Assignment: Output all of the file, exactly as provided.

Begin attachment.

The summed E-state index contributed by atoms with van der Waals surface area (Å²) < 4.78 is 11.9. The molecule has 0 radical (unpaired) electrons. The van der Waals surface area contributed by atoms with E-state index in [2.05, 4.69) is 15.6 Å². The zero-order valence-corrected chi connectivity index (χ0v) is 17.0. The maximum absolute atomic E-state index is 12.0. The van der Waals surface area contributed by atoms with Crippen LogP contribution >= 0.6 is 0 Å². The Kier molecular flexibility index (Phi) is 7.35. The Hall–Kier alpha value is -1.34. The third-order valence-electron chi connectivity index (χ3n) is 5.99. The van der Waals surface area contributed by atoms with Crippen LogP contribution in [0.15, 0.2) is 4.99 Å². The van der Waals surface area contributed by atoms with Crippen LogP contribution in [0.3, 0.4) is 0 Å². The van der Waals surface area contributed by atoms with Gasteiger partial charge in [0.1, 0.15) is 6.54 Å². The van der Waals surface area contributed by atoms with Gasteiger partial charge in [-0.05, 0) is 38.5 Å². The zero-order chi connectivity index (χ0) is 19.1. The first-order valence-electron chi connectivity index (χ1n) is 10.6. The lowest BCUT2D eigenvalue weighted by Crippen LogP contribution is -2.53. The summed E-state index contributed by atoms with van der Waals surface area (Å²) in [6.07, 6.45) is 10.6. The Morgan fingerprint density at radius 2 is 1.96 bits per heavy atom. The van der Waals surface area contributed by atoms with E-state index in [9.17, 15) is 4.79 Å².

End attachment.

The summed E-state index contributed by atoms with van der Waals surface area (Å²) < 4.78 is 11.9. The molecule has 0 radical (unpaired) electrons. The van der Waals surface area contributed by atoms with E-state index in [2.05, 4.69) is 15.6 Å². The zero-order valence-corrected chi connectivity index (χ0v) is 17.0. The maximum absolute atomic E-state index is 12.0. The van der Waals surface area contributed by atoms with Crippen LogP contribution >= 0.6 is 0 Å². The Kier molecular flexibility index (Phi) is 7.35. The Hall–Kier alpha value is -1.34. The third-order valence-electron chi connectivity index (χ3n) is 5.99. The van der Waals surface area contributed by atoms with Crippen LogP contribution in [0.15, 0.2) is 4.99 Å². The van der Waals surface area contributed by atoms with Crippen LogP contribution in [0.3, 0.4) is 0 Å². The van der Waals surface area contributed by atoms with Gasteiger partial charge in [0.1, 0.15) is 6.54 Å². The van der Waals surface area contributed by atoms with Gasteiger partial charge in [-0.05, 0) is 38.5 Å². The zero-order chi connectivity index (χ0) is 19.1. The first-order valence-electron chi connectivity index (χ1n) is 10.6. The lowest BCUT2D eigenvalue weighted by Crippen LogP contribution is -2.53. The summed E-state index contributed by atoms with van der Waals surface area (Å²) in [6.07, 6.45) is 10.6. The Morgan fingerprint density at radius 2 is 1.96 bits per heavy atom. The van der Waals surface area contributed by atoms with E-state index in [9.17, 15) is 4.79 Å².